Encouraging reflection and self-assessment can be powerful ways to monitor teams. Several excellent rubrics describing the various stages of team development are available. Two that come to mind immediately (Graham and Ferriter, 2008 and DuFour, et al., 2010) provide principals with concrete blueprints for monitoring the development of teams. Allowing teams to reflect on their progress keeps them focused on developing their own expertise and provides an opportunity for principals to monitor teams through the eyes of the team members themselves.

Principals can monitor teams by asking questions designed to gather evidence that teams are focused on the right work. District 96 (Buffalo Grove, Illinois) teams bring results of their assessments to regularly scheduled meetings with their principal. In these meetings, the principal asks three important questions: (1) Which students are proficient? (2) Which students are not proficient? and (3) How is the team providing more time and support for the students who have not yet met proficiency? The questions not only serve as a way to monitor teams, but also allow the principal to engage in discussions about teaching and learning, gain firsthand knowledge of student progress, and help teams reallocate and match resources to ensure all students learn.

Perhaps the most effective way to monitor teams is through the review of work products and artifacts. Schools have found that creating TUFF (Teachers United For Focus) notebooks facilitates the collection of artifacts. Each TUFF notebook contains sections for the team’s SMART goal(s) for the year, a copy of team norms, meeting agendas and minutes, and examples of any work products the team has generated in response to the critical questions of learning. The TUFF notebook is kept in a central place so it is always available for review by the principal and members of the team. Teachers in Allen Parrish, Louisiana, have found that TUFF notebooks are an effective way to keep their teams focused on student learning while simultaneously collecting examples of the work products and artifacts generated during team meetings.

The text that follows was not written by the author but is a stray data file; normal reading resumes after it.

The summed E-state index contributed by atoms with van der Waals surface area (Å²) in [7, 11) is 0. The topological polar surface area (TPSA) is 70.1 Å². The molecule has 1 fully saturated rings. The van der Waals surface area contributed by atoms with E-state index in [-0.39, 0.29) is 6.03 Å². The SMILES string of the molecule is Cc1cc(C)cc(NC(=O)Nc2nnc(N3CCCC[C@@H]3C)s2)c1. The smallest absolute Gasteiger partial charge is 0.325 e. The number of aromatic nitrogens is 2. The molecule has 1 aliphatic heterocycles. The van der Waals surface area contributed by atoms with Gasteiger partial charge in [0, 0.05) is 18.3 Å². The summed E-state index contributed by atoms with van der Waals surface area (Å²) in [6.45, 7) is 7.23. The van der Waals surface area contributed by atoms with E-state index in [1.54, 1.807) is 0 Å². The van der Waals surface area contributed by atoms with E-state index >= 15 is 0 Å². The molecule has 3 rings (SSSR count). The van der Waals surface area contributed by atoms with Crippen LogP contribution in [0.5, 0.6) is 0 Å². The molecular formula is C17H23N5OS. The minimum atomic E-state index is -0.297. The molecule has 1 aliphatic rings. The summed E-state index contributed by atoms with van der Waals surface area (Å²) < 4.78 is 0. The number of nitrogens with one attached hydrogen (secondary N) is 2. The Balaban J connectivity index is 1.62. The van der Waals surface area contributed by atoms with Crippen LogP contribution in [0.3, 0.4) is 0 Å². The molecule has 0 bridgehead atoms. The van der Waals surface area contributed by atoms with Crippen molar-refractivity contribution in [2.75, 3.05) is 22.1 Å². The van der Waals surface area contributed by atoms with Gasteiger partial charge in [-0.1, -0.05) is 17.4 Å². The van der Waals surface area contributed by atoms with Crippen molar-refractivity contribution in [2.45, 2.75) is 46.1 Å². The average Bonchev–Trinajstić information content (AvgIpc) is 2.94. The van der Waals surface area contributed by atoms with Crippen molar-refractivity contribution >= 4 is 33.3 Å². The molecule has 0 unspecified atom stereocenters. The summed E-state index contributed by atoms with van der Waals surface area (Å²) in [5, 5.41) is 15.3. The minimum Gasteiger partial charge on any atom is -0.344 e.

Finally, some schools have adopted the use of specific tools designed to structure team meetings and agendas. In The Collaborative Teacher, a graphic organizer is described as one such tool. The organizer has a place for teams to record their SMART goal(s), team norms, purpose for the meetings, and an outline of the team’s past work. The organizer also includes a section titled “Next Steps.” Teams are encouraged to end each meeting by describing (in writing) what was accomplished and what they plan to accomplish the next time they meet. At the very bottom of the planning form there is space for teams to identify an area of concern, request specific training, or simply ask a question of their principal. Once forwarded to the principal, this organizer establishes an effective way for principals and teams to communicate.